There are segments where the viewer only sees the dancers displaying their talents, and Rihanna is nowhere in the frame. The video and the song say, “Look at them. Admire who they are. Respect who they are. Respect who I am.”

It is understandable if Rihanna’s music or persona or brand just doesn’t do anything for you. But to judge her because she embraces sex and power is sexism itself. To judge her for not fulfilling certain personal or cultural expectations is discriminatory.

There isn’t one correct way to be a woman, but one wrong way is to regulate how other women should exist. The Representation Project’s video showed only a snippet of the detrimental ideas societies have against women and females. Yet they failed to realize that perhaps they are perpetuating those very ideas they try to combat.

We should question our own relationship to sex and to women if seeing someone wear lingerie and twerking elicits an uncomfortable response. We should be more precise in developing our critical thinking skills. We should be more accepting of how we define, view, and engage with females and women. We should learn to see women as whole, complex people.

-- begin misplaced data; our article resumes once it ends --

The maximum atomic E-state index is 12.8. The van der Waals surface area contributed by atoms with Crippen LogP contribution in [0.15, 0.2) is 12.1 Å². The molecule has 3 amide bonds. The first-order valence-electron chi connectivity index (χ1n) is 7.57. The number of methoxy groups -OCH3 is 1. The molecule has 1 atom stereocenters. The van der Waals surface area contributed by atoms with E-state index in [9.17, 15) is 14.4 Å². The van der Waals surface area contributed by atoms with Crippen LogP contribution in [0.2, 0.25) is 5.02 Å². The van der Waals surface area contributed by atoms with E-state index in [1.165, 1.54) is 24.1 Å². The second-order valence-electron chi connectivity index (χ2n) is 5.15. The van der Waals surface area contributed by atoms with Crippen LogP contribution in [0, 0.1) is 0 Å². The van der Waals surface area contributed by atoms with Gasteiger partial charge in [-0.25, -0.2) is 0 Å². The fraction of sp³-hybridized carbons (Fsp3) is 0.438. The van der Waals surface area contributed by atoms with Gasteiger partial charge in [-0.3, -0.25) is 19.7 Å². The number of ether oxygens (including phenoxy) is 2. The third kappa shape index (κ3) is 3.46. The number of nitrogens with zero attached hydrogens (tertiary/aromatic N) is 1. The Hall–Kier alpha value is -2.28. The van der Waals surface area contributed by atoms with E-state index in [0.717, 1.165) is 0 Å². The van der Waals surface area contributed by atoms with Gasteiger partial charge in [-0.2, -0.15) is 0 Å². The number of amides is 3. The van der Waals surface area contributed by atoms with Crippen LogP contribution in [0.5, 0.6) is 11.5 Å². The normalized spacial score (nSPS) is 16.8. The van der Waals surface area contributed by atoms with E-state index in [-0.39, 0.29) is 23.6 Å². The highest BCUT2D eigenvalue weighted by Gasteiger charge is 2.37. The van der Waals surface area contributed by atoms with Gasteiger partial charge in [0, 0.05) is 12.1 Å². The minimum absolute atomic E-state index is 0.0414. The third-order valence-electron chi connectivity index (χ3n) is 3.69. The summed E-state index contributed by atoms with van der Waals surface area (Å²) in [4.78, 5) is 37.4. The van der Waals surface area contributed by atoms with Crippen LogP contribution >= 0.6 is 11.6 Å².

Personally, Rihanna’s lifestyle and aesthetic and clothing selection is not for me. But the beauty of life is that there is choice. I choose to wear black pants and simple tops. She chooses to wear denim thongs and fur coats. She parties on boats, smoking and drinking, and I practice music and study HTML. Some might call me boring and call her obscene. Either way, we’re both people. We deserve courtesy.

 

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Think About It: July 17, 2014